The FIs identified six main challenges they encounter in their dealings with SMEs in the service sector. Diversion of funds has been identified as one challenge. According to FIs, SMEs easily change their minds about the purpose of credit facilities granted them once the funds have been disbursed and especially if it is in the form of working capital or overdraft. They further engage in multiple banking, where they borrow from one bank and move the funds into another bank for another purpose. Another challenge that leads to the diversion of funds is inconsistencies in business dealings by SMEs in the service sector. Because these businesses are small and the ownership is vested in mostly one man with little structure in place, they tend to make business decisions in an ad-hoc manner without recourse to their FIs who have extended credit facilities to them. They tend to acquire assets and enter into business deals with little consideration of the implications for their business. Furthermore, FIs are challenged by the lack of succession planning of SMEs such that in the absence of the main promoter of the business, the activities come to a halt and in some cases where death occurs, the business closes down with loans not being repaid. In addition, FIs are challenged by the lack of documentation by the SMEs, which tends to affect the financing decisions to extend or renew existing credit to these SMEs. Poor management capacity and the informal structure of SMEs in the service sector also pose a challenge to FIs as, in their financial inclusion approach, SMEs who can access banking services are those who have registered their businesses, have proof of addresses, and can be reached via mobile phones or e-mails. This, therefore, excludes some of the SMEs from being banked.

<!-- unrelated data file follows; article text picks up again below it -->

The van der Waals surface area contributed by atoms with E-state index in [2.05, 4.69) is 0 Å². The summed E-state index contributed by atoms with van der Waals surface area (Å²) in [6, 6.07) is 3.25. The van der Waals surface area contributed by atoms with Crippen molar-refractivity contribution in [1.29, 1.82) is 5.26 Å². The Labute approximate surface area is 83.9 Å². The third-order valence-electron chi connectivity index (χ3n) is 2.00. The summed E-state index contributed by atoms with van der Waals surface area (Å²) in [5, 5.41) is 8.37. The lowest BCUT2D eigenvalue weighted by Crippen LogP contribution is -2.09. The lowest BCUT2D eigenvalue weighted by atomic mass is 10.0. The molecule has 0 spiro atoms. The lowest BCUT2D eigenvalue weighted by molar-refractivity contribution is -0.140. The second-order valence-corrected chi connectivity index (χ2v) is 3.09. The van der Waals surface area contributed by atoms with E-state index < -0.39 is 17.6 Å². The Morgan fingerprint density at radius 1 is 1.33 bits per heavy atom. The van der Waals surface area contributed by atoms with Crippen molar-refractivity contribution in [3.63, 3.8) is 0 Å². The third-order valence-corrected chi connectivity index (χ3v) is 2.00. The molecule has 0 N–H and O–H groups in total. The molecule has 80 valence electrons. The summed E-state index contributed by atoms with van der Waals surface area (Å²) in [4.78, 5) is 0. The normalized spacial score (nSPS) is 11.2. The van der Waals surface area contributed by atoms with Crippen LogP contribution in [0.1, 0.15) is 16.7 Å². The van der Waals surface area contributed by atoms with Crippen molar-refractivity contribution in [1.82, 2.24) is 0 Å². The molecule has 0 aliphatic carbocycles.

Despite the challenges FIs encounter with SMEs, they intimated that they do find SMEs profitable, as a majority of their bank portfolio is made up of SMEs. Hence, FIs have adopted some techniques in being able to lend to SMEs. These include the use of mobile banking, especially for traders who tend not to leave their shops. The mobile bankers visit them in their locations to both collect deposits or give credit. The use of insurance cover as part of securities when they lend to opaque SMEs, building closer relationships with their SME customers to reduce information asymmetry challenges, and developing basic financial information for the SMEs using their bank account operations to JOURNAL OF THE INTERNATIONAL COUNCIL FOR SMALL BUSINESS 3 determine ability to repay a credit are all approaches used by FIs to lend to SMEs. Finally, FIs have concluded that improving due diligence and bank account monitoring is one of the ways they can lend to SMEs successfully.
Service-sector SMEs challenges and the way out